Q. If he isn't able to play, do you change stuff up in your game plan or plug and play with the next guy?
ED ORGERON: We have three backs. Clyde does it all. Now, we've got three backs that are strong in each one of those areas, so we're going to have to use them. Tyrion, John Emery, and Chris Curry.
You can expect all three of those backs to play in different situations.
Q. Ed, when you started this thing, how much of a focus was Alabama for you? Was it just them as an opponent?
ED ORGERON: We knew that we had to beat them. No question. It wasn't a focus every day. It wasn't the biggest game of the year or nothing like that.
I think that you can make those things too big, and obviously your players feel that.
But I knew that we had to get the type of offense that could score points on them. I knew we had to get the linemen to match the physicality of their football team.
Q. As a program, once you overcome that, what do you have to do to maintain it, because you know that they're going to come back strong?
ED ORGERON: You look at what they've done over the years. They've done a phenomenal job of staying on top. As they say, it's hard to get there. It's even harder to stay up there. We have to remain focused. You have to block out the noise. There have been a lot of accolades for this team already. That's not going to win the football game for you.
It's about fundamentals, it's about getting better, staying hungry with a great mindset. I believe we have the coaching staff and focus to do that.
Again, these guys are not satisfied. Although we've had success this year, they're not satisfied.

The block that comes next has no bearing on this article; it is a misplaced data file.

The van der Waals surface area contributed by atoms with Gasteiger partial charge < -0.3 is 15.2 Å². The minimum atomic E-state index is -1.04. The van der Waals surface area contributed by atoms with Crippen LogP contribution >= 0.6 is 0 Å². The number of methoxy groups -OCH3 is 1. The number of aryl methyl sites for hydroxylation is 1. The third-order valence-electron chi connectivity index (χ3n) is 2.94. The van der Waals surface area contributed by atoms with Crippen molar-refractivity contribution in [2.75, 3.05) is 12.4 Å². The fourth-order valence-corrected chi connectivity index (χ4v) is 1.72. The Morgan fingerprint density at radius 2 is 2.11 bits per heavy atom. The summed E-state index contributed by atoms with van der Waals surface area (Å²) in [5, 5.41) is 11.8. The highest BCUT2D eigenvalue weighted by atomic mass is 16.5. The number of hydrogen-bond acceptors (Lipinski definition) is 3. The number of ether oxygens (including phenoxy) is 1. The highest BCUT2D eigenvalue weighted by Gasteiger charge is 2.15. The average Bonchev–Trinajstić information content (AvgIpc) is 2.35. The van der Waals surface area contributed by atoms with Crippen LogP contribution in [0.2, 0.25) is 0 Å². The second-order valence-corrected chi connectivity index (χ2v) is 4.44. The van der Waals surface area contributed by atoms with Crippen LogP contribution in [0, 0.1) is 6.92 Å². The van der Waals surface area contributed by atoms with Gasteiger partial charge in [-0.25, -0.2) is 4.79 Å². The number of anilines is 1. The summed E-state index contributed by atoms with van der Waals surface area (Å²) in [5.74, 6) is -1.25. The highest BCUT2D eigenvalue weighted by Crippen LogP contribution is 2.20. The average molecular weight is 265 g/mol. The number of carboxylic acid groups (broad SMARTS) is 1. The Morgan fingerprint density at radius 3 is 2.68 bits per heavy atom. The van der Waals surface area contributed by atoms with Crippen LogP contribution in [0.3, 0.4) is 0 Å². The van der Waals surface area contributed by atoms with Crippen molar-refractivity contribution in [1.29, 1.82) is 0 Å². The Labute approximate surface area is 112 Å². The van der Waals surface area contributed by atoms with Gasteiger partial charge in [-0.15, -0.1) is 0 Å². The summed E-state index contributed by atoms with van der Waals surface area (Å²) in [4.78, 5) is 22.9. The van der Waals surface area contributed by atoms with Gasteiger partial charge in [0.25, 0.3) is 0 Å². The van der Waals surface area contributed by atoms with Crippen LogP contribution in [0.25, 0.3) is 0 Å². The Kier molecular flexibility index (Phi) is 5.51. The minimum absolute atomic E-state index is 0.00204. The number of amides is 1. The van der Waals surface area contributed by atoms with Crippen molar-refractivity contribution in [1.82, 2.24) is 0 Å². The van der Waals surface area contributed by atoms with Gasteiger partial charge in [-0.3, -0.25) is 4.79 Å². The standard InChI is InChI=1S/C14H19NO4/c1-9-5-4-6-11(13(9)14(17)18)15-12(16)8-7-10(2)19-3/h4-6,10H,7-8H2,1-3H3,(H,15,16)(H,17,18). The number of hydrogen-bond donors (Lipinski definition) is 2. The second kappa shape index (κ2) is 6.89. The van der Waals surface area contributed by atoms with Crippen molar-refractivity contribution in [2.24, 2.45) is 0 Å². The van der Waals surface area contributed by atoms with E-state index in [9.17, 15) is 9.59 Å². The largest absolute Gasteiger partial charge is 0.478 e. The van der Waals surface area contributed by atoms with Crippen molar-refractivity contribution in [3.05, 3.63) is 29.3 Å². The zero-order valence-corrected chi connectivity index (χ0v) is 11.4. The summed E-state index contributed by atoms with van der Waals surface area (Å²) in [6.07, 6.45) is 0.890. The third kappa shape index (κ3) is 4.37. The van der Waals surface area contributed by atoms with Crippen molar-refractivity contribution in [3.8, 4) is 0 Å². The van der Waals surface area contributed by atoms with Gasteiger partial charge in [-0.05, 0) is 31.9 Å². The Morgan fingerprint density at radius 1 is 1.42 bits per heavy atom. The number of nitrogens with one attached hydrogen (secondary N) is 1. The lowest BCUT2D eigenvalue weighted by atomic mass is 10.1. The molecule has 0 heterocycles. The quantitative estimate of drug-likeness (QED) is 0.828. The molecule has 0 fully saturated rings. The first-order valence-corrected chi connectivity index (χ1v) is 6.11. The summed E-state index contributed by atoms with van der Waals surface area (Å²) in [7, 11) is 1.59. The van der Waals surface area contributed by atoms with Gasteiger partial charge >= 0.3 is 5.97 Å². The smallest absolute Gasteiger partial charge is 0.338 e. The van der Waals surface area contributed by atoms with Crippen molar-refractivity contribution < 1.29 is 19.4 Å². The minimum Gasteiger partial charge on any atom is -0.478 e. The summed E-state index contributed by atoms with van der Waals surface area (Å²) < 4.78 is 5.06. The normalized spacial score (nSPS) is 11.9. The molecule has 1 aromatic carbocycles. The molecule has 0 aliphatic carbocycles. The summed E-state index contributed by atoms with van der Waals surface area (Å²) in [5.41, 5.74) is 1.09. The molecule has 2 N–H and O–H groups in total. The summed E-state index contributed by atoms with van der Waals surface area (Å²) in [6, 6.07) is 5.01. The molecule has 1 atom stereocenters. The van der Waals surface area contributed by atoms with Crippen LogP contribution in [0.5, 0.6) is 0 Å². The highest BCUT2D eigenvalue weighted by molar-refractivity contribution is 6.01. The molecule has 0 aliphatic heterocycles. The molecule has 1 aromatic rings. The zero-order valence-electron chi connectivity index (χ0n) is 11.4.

Q. You talked about how this is all exciting for your players, being here for the first time, seeing their names. What's kind of the coolest thing for them so far?
ED ORGERON: You know, I think winning the S.E.C. Championship, which was a goal of ours, to see them on the stage, happy and stuff like that. And then just coming here, being as a team.
I do believe, like I said, when you walk in the Dome and you see College Football Semifinals, it hits them. It's all on the line.
I think these guys are going to be ready. They've been fantastic. We'll see happens.
Q. Coach O, you mentioned that the guys are excited to be here. Especially here. You have Blake Ferguson, who is a hometown kid, right up the street in Buford. Can you tell me a little bit about him as team captain?
ED ORGERON: We had an awards banquet the other night, and he got every major award. Goes to show you what the strength coach thinks about him, what they think about him in academics, about his character, about his leadership on this football team.
You know, the deep snapper, he never gets any attention unless he gets a bad snap. And he hasn't gotten that much attention because he hasn't had a bad snap.
But, you know, Blake does a lot of things for SCA. He does a lot of things for the students. He's very involved in college football and wants to help in college football. He's a great leader, great young man, great family.
It just so happens that our snapper has been from Buford the last three generations and we're going to continue -- Will's from Buford. We're going to continue that.
Q. I guess that's a growing trend, they all come from up the street and benefit LSU.
ED ORGERON: Sure does. And it helps us in recruiting. It helps the parents to know that those guys can come from Buford, from Atlanta, come to LSU and have success.